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Editor Shares magazine, Ross Greenwood
"They had to make the offer attractive enough to shareholders, so they wouldn't dismiss it"
 real 56k

Monday, 21 May, 2001, 14:21 GMT 15:21 UK
Trade starts in BT share rights

Shareholders have until 14 June to make up their minds
Shareholders in British Telecom on Monday began the process of selling or taking up their rights to new shares in the company.

The discounted 5.9bn rights issue - the largest in UK corporate history - is aimed at helping the company reduce its estimated 30bn debts.

Under the plan, shareholders have been handed the rights to buy three new shares, at a discounted 3 apiece, for every 10 they already own.

By mid-afternoon, BT shares had lost 15% to 457.75 pence, reflecting the fact that buyers would no longer have the rights to take up the new shares offer.

Trading in the rights began as reports surfaced of a row over strategy between BT and senior executives at German subsidiary Viag Interkom.

BT later said Viag chief executive Maximilian Ardelt and chief operating officer Hans-Burghardt Ziermann had resigned.

It named Keith Cornell, president of European operations for BT Wireless, as acting chief executive of Viag.

Brisk market

As the first shareholders sold their BT rights, a brisk market developed in the rights.

They were quoted at 178.5p.

Analysts were not expecting all of BT's small investors - who together own about 18% of the company - to take up their rights.

Shareholders have already been hit by the scrapping of dividends for the business year recently ended and the first half of the next year.

And they have seen the value of their investments tumble, with BT shares sliding from about 15 to less than 5.

One analyst estimated one third of BT's 1.7 million small investors would choose to sell or give up their rights.

Shareholders have until 14 June to decide whether to sell, take up or give up those rights.

Good money after bad?

If investors do nothing, their rights to buy the new shares will be sold in the market on their behalf and they will receive the price achieved for them.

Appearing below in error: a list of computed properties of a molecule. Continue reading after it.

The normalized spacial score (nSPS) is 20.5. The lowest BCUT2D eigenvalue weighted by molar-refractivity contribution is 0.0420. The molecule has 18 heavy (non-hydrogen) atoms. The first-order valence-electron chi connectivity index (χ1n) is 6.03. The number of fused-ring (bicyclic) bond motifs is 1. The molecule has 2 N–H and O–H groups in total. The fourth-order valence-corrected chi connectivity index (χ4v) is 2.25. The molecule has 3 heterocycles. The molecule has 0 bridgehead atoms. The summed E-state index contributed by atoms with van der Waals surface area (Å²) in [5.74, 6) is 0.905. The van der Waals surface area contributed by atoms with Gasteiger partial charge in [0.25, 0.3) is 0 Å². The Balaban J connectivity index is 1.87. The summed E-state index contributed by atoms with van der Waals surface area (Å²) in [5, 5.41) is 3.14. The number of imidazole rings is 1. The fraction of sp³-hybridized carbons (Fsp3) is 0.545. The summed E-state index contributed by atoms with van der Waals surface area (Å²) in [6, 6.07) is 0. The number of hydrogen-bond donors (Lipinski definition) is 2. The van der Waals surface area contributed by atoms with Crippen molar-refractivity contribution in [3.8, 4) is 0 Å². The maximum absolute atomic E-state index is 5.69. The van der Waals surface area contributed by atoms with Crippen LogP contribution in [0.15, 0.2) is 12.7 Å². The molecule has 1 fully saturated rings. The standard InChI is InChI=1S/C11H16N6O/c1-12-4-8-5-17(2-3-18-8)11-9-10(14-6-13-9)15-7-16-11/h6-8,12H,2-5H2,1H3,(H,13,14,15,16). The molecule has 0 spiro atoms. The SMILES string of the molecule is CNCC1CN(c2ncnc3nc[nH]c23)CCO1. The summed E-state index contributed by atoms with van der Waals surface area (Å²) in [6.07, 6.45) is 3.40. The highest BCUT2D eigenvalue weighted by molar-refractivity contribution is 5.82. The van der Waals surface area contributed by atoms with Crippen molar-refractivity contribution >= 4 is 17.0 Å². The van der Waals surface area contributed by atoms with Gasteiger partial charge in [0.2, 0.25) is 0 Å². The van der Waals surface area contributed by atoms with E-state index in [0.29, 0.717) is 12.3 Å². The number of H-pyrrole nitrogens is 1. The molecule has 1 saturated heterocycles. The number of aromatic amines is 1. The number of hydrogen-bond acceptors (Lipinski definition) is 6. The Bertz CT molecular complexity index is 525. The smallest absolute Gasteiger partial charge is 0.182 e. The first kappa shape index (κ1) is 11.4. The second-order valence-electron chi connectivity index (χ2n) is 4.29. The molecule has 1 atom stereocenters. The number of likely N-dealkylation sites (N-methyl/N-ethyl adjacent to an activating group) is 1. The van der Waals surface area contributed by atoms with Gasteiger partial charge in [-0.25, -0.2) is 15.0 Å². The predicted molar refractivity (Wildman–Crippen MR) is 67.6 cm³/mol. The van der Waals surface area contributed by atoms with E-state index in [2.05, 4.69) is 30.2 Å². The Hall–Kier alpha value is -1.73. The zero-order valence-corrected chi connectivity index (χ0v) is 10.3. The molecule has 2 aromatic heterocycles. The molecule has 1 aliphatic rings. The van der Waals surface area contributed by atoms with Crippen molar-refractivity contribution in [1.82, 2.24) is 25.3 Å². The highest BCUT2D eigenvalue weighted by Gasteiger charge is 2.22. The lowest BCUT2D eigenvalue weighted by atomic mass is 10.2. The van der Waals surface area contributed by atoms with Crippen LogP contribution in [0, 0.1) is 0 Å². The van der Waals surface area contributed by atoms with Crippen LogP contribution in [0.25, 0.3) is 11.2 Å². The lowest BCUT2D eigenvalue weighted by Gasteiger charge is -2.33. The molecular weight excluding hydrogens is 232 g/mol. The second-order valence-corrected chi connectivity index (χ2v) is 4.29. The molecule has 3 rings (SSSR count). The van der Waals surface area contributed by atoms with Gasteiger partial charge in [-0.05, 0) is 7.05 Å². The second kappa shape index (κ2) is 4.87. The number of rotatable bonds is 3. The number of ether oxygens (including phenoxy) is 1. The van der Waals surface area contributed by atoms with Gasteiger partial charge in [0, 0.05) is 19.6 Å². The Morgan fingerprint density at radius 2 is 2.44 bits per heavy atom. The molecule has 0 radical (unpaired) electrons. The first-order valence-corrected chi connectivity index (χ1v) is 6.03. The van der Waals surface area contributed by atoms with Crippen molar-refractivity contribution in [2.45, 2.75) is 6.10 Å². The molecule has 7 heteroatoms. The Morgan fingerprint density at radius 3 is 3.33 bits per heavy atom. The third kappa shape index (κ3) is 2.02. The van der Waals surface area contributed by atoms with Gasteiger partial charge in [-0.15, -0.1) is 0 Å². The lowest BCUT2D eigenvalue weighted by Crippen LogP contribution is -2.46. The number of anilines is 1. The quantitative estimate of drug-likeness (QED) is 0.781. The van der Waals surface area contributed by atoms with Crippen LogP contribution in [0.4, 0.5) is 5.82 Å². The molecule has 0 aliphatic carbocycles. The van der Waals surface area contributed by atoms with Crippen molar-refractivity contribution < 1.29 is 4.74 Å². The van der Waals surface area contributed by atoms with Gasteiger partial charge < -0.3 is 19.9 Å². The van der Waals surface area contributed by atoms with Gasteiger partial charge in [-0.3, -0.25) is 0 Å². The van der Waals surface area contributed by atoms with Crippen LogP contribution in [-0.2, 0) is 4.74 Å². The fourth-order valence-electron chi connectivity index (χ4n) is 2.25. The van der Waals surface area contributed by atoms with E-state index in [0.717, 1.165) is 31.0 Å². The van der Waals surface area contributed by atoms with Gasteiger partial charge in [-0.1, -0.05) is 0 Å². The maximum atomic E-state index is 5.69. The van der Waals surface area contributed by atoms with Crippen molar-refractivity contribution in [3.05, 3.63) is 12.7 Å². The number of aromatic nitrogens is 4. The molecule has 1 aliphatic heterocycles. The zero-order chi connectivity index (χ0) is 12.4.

Some financial advisers have said small investors could justifiably see taking up the rights as throwing good money after bad although some also view BT, following a deep restructuring, as having good potential for long-term growth.

Those holding the shares for their dividend value are unlikely to want to take up their rights, advisers have said.

Some advisers have recommended that small investors "tail-swallow" - selling some of their rights and using the cash generated to take up their remaining ones.

Analysts said BT was relying on convincing larger, institutional investors to stump up for the new shares.

Finance director Philip Hampton is in the US this week to drum up support for the issue.

Too weak a position

The rights issue forms part of wide-ranging plans to reduce debt and restore credibility at the UK's former telecoms monopoly.

Other moves have included the departure from the chairmanship of long-time boss Sir Iain Vallance and his replacement with BBC chairman Sir Christopher Bland, the demerger of BT Wireless and the sale of assets in Japan, Spain and Malaysia.

Viag Interkom - over which BT gained total control earlier this year - is one of the company's few remaining international operations.

Announcing its results earlier this month, BT said it was taking a 3bn charge because of a disappointing performance at Viag.

Mr Hampton, who is relatively new in his job, is thought to have little liking for Viag - Germany's fourth largest mobile phone operator - which he sees as having too weak a position in an expensive market.

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See also:

11 May 01 | Business
BT hit by double whammy
10 May 01 | Business
BT attacks debt mountain
18 May 01 | Business
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Bland invests in BT
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